Jun 23, 2023 - News

New whale babies arrive in Seattle's seas

Humpback whale "Poptart" and her calf seen for the first time this year in the Salish Sea. Photo courtesy of Anthony Kaulfuss/Prince of Whales

The year's first humpback whale calves and their moms have triumphantly crossed into the Salish Sea.

Driving the news: "Poptart" — or BCY1404, who was first spotted as a calf herself in 2016 — is now accompanied by a baby of her own, her first.

  • They're arriving for their annual feeding session after a long journey from distant places such as Hawaii, where they were seen earlier this year, according to the Pacific Whale Watch Association (PWWA).
  • Whale watchers have documented at least three new humpback calves, including Poptart's little one.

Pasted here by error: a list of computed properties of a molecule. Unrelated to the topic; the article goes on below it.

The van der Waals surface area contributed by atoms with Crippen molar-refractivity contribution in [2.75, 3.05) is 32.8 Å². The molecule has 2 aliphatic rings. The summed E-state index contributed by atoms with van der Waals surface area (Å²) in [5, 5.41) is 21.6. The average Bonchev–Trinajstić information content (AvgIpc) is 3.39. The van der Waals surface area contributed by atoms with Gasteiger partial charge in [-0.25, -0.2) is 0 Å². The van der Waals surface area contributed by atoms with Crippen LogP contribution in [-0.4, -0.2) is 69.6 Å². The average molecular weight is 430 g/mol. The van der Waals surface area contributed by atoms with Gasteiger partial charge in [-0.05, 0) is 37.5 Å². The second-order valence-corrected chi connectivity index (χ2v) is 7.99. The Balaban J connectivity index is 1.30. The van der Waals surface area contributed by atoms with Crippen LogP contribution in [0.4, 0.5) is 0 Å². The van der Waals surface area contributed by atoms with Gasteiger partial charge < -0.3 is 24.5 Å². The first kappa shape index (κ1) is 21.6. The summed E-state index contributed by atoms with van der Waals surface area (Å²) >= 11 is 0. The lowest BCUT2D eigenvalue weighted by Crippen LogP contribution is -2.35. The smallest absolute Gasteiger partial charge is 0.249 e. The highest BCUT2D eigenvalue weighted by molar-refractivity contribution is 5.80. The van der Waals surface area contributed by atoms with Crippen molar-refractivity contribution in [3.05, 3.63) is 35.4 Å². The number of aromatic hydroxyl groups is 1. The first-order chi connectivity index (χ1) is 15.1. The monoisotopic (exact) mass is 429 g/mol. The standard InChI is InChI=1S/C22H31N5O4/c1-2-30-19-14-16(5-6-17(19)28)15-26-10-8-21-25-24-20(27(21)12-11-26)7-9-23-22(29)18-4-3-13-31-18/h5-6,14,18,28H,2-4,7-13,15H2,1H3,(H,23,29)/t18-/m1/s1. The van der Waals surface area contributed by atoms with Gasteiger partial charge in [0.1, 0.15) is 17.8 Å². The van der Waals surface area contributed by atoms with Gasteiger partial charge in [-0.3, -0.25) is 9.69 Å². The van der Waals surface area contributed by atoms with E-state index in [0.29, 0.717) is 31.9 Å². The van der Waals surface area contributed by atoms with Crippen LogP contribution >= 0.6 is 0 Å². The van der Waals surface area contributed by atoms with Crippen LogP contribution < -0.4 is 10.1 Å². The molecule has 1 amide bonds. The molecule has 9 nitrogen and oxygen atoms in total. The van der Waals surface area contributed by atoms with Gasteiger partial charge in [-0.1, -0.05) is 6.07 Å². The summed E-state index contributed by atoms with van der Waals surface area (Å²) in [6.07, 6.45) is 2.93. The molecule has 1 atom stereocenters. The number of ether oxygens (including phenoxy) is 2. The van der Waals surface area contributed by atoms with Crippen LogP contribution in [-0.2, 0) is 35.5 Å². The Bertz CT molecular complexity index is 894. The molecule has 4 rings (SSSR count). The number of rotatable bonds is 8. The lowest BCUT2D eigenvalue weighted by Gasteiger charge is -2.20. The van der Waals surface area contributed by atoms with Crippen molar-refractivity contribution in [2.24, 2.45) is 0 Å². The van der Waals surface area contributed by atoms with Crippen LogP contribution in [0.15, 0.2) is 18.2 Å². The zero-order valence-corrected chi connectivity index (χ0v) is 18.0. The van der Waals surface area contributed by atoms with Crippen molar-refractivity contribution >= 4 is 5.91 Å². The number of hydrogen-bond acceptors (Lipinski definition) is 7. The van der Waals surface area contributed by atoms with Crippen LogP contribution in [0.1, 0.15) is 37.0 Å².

Catch up quick: Poptart — the daughter of BCY0324, aka "Big Mama"— got her nickname because she was often seen breaching completely out of the water, reminding whale watchers of the popular breakfast pastry popping out of a toaster, according to PWWA. She is among the region's most well-known whale visitors.

  • Other mothers with new babies this year are BCY0523 "Graze" and BCX1675 "Strike." Both Graze and Strike are second-time mothers with young born in 2019 and 2021 respectively.
A small whale jumps in the air next to its mother in the ocean.
"Big Mama" and a young "Poptart" in 2016. Photo courtesy of Brooke McKinley/Outer Island Excursions.

What they're saying: "We celebrate every whale's return, but it's doubly special when they have a new calf in tow," said PWWA executive director Erin Gless.

Be smart: Our local humpback whales usually give birth between late December and February in warmer breeding grounds near Hawaii, Mexico and Central America, making these calves around four to six months old, PWWA said.

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